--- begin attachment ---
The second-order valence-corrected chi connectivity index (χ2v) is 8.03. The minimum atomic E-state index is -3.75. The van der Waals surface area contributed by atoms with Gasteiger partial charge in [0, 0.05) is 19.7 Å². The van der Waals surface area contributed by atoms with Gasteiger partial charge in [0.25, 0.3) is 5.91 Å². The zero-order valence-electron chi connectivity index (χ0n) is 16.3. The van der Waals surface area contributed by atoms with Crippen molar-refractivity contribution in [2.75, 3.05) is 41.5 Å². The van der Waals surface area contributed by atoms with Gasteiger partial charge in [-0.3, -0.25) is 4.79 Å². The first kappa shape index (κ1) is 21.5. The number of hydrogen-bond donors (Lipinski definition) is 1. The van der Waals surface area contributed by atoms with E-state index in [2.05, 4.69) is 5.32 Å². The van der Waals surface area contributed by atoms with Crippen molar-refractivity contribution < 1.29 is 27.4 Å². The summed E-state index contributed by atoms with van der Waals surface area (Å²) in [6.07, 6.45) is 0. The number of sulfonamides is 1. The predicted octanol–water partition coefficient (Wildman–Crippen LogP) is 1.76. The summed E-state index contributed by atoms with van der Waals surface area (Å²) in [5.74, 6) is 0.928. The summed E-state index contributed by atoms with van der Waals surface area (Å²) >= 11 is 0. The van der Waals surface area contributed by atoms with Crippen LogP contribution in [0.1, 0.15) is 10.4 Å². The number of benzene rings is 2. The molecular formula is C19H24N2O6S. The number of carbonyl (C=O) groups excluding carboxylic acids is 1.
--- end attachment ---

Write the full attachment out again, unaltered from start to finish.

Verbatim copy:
The second-order valence-corrected chi connectivity index (χ2v) is 8.03. The minimum atomic E-state index is -3.75. The van der Waals surface area contributed by atoms with Gasteiger partial charge in [0, 0.05) is 19.7 Å². The van der Waals surface area contributed by atoms with Gasteiger partial charge in [0.25, 0.3) is 5.91 Å². The zero-order valence-electron chi connectivity index (χ0n) is 16.3. The van der Waals surface area contributed by atoms with Crippen molar-refractivity contribution in [2.75, 3.05) is 41.5 Å². The van der Waals surface area contributed by atoms with Gasteiger partial charge in [-0.3, -0.25) is 4.79 Å². The first kappa shape index (κ1) is 21.5. The number of hydrogen-bond donors (Lipinski definition) is 1. The van der Waals surface area contributed by atoms with E-state index in [2.05, 4.69) is 5.32 Å². The van der Waals surface area contributed by atoms with Crippen molar-refractivity contribution < 1.29 is 27.4 Å². The summed E-state index contributed by atoms with van der Waals surface area (Å²) in [6.07, 6.45) is 0. The number of sulfonamides is 1. The predicted octanol–water partition coefficient (Wildman–Crippen LogP) is 1.76. The summed E-state index contributed by atoms with van der Waals surface area (Å²) in [5.74, 6) is 0.928. The summed E-state index contributed by atoms with van der Waals surface area (Å²) >= 11 is 0. The van der Waals surface area contributed by atoms with Crippen LogP contribution in [0.1, 0.15) is 10.4 Å². The number of benzene rings is 2. The molecular formula is C19H24N2O6S. The number of carbonyl (C=O) groups excluding carboxylic acids is 1.